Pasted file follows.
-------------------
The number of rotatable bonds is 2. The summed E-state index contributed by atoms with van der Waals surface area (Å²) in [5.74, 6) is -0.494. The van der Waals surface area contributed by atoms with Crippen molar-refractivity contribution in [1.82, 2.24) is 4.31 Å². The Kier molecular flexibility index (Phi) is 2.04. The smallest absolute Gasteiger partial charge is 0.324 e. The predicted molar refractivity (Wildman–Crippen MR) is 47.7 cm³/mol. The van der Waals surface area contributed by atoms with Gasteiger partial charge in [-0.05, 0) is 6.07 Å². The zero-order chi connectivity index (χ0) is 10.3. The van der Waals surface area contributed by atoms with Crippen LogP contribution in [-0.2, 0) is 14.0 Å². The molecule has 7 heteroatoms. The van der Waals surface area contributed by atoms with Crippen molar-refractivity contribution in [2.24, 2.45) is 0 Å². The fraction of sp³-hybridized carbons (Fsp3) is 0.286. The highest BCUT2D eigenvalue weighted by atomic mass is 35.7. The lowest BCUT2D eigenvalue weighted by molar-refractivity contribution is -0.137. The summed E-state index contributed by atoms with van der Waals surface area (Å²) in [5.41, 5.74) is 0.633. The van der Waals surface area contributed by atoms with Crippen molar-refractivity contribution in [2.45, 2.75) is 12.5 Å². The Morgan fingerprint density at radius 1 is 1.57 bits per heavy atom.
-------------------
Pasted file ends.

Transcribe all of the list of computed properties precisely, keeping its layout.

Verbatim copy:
The number of rotatable bonds is 2. The summed E-state index contributed by atoms with van der Waals surface area (Å²) in [5.74, 6) is -0.494. The van der Waals surface area contributed by atoms with Crippen molar-refractivity contribution in [1.82, 2.24) is 4.31 Å². The Kier molecular flexibility index (Phi) is 2.04. The smallest absolute Gasteiger partial charge is 0.324 e. The predicted molar refractivity (Wildman–Crippen MR) is 47.7 cm³/mol. The van der Waals surface area contributed by atoms with Gasteiger partial charge in [-0.05, 0) is 6.07 Å². The zero-order chi connectivity index (χ0) is 10.3. The van der Waals surface area contributed by atoms with Crippen LogP contribution in [-0.2, 0) is 14.0 Å². The molecule has 7 heteroatoms. The van der Waals surface area contributed by atoms with Crippen molar-refractivity contribution in [2.24, 2.45) is 0 Å². The fraction of sp³-hybridized carbons (Fsp3) is 0.286. The highest BCUT2D eigenvalue weighted by atomic mass is 35.7. The lowest BCUT2D eigenvalue weighted by molar-refractivity contribution is -0.137. The summed E-state index contributed by atoms with van der Waals surface area (Å²) in [5.41, 5.74) is 0.633. The van der Waals surface area contributed by atoms with Crippen molar-refractivity contribution in [2.45, 2.75) is 12.5 Å². The Morgan fingerprint density at radius 1 is 1.57 bits per heavy atom.